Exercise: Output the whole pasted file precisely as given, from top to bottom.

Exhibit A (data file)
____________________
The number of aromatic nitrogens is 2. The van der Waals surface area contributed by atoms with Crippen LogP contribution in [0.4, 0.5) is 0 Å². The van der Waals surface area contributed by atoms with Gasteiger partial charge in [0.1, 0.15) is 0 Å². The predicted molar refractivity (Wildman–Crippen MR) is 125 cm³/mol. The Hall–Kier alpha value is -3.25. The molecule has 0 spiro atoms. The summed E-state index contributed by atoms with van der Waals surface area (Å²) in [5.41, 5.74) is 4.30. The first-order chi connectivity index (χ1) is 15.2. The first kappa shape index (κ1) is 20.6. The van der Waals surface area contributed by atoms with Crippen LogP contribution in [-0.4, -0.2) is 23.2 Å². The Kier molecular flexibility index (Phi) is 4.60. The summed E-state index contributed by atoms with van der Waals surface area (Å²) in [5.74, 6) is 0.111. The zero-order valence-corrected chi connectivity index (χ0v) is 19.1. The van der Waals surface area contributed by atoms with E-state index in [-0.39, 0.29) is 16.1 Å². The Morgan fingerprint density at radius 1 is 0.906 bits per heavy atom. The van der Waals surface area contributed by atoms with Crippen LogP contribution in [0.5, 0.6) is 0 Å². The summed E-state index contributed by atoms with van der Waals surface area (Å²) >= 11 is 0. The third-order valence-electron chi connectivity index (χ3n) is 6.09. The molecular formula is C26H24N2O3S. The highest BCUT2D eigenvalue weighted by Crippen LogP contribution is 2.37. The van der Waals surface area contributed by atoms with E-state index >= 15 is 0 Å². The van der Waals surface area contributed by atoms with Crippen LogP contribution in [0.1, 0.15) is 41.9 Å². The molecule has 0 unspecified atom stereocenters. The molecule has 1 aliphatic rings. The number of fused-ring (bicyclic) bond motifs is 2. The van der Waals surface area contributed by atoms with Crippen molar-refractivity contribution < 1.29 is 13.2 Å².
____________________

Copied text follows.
The number of aromatic nitrogens is 2. The van der Waals surface area contributed by atoms with Crippen LogP contribution in [0.4, 0.5) is 0 Å². The van der Waals surface area contributed by atoms with Gasteiger partial charge in [0.1, 0.15) is 0 Å². The predicted molar refractivity (Wildman–Crippen MR) is 125 cm³/mol. The Hall–Kier alpha value is -3.25. The molecule has 0 spiro atoms. The summed E-state index contributed by atoms with van der Waals surface area (Å²) in [5.41, 5.74) is 4.30. The first-order chi connectivity index (χ1) is 15.2. The first kappa shape index (κ1) is 20.6. The van der Waals surface area contributed by atoms with Crippen LogP contribution in [-0.4, -0.2) is 23.2 Å². The Kier molecular flexibility index (Phi) is 4.60. The summed E-state index contributed by atoms with van der Waals surface area (Å²) in [5.74, 6) is 0.111. The zero-order valence-corrected chi connectivity index (χ0v) is 19.1. The van der Waals surface area contributed by atoms with E-state index in [-0.39, 0.29) is 16.1 Å². The Morgan fingerprint density at radius 1 is 0.906 bits per heavy atom. The van der Waals surface area contributed by atoms with Crippen LogP contribution in [0.5, 0.6) is 0 Å². The summed E-state index contributed by atoms with van der Waals surface area (Å²) >= 11 is 0. The third-order valence-electron chi connectivity index (χ3n) is 6.09. The molecular formula is C26H24N2O3S. The highest BCUT2D eigenvalue weighted by Crippen LogP contribution is 2.37. The van der Waals surface area contributed by atoms with E-state index >= 15 is 0 Å². The van der Waals surface area contributed by atoms with Crippen LogP contribution in [0.1, 0.15) is 41.9 Å². The molecule has 0 unspecified atom stereocenters. The molecule has 1 aliphatic rings. The number of fused-ring (bicyclic) bond motifs is 2. The van der Waals surface area contributed by atoms with Crippen molar-refractivity contribution < 1.29 is 13.2 Å².